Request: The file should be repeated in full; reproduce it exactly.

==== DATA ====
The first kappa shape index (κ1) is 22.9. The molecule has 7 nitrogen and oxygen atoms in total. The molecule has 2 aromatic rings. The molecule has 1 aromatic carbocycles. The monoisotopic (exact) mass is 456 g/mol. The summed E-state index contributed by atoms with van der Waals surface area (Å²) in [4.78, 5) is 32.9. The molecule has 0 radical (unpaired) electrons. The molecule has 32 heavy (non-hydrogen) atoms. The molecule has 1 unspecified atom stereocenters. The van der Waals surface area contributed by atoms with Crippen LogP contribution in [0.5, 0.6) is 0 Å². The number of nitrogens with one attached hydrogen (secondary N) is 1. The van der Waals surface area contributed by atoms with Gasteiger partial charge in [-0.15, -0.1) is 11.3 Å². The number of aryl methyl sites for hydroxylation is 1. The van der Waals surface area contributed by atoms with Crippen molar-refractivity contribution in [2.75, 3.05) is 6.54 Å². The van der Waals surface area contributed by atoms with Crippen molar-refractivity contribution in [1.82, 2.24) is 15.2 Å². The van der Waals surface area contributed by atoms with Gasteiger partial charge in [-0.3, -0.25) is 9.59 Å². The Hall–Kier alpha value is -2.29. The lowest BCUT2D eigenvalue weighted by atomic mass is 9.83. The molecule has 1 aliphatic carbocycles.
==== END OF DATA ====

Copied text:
The first kappa shape index (κ1) is 22.9. The molecule has 7 nitrogen and oxygen atoms in total. The molecule has 2 aromatic rings. The molecule has 1 aromatic carbocycles. The monoisotopic (exact) mass is 456 g/mol. The summed E-state index contributed by atoms with van der Waals surface area (Å²) in [4.78, 5) is 32.9. The molecule has 0 radical (unpaired) electrons. The molecule has 32 heavy (non-hydrogen) atoms. The molecule has 1 unspecified atom stereocenters. The van der Waals surface area contributed by atoms with Crippen LogP contribution in [0.5, 0.6) is 0 Å². The number of nitrogens with one attached hydrogen (secondary N) is 1. The van der Waals surface area contributed by atoms with Gasteiger partial charge in [-0.15, -0.1) is 11.3 Å². The number of aryl methyl sites for hydroxylation is 1. The van der Waals surface area contributed by atoms with Crippen molar-refractivity contribution in [2.75, 3.05) is 6.54 Å². The van der Waals surface area contributed by atoms with Crippen molar-refractivity contribution in [1.82, 2.24) is 15.2 Å². The van der Waals surface area contributed by atoms with Gasteiger partial charge in [-0.3, -0.25) is 9.59 Å². The Hall–Kier alpha value is -2.29. The lowest BCUT2D eigenvalue weighted by atomic mass is 9.83. The molecule has 1 aliphatic carbocycles.